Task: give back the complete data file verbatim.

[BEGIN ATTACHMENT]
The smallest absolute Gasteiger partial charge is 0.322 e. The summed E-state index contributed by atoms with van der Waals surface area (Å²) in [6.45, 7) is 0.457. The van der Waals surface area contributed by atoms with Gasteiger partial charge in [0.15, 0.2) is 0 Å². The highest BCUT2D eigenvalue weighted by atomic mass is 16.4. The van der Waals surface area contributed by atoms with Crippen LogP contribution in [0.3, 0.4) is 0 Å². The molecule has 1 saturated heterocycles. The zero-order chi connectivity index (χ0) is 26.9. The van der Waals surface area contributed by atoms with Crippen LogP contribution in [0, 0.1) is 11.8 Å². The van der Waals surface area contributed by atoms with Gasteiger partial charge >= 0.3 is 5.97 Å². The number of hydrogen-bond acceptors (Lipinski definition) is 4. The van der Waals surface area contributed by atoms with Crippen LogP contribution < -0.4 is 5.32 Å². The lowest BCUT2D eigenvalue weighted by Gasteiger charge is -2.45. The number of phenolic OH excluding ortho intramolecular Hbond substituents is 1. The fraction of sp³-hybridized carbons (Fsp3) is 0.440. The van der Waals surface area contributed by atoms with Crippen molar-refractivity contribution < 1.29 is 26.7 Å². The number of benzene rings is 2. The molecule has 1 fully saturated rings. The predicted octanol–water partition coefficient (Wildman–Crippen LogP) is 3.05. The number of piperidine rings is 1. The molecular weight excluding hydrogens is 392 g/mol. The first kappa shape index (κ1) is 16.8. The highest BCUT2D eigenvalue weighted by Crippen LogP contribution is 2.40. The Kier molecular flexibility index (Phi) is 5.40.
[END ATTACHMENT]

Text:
The smallest absolute Gasteiger partial charge is 0.322 e. The summed E-state index contributed by atoms with van der Waals surface area (Å²) in [6.45, 7) is 0.457. The van der Waals surface area contributed by atoms with Gasteiger partial charge in [0.15, 0.2) is 0 Å². The highest BCUT2D eigenvalue weighted by atomic mass is 16.4. The van der Waals surface area contributed by atoms with Crippen LogP contribution in [0.3, 0.4) is 0 Å². The molecule has 1 saturated heterocycles. The zero-order chi connectivity index (χ0) is 26.9. The van der Waals surface area contributed by atoms with Crippen LogP contribution in [0, 0.1) is 11.8 Å². The van der Waals surface area contributed by atoms with Gasteiger partial charge >= 0.3 is 5.97 Å². The number of hydrogen-bond acceptors (Lipinski definition) is 4. The van der Waals surface area contributed by atoms with Crippen LogP contribution < -0.4 is 5.32 Å². The lowest BCUT2D eigenvalue weighted by Gasteiger charge is -2.45. The number of phenolic OH excluding ortho intramolecular Hbond substituents is 1. The fraction of sp³-hybridized carbons (Fsp3) is 0.440. The van der Waals surface area contributed by atoms with Crippen molar-refractivity contribution < 1.29 is 26.7 Å². The number of benzene rings is 2. The molecule has 1 fully saturated rings. The predicted octanol–water partition coefficient (Wildman–Crippen LogP) is 3.05. The number of piperidine rings is 1. The molecular weight excluding hydrogens is 392 g/mol. The first kappa shape index (κ1) is 16.8. The highest BCUT2D eigenvalue weighted by Crippen LogP contribution is 2.40. The Kier molecular flexibility index (Phi) is 5.40.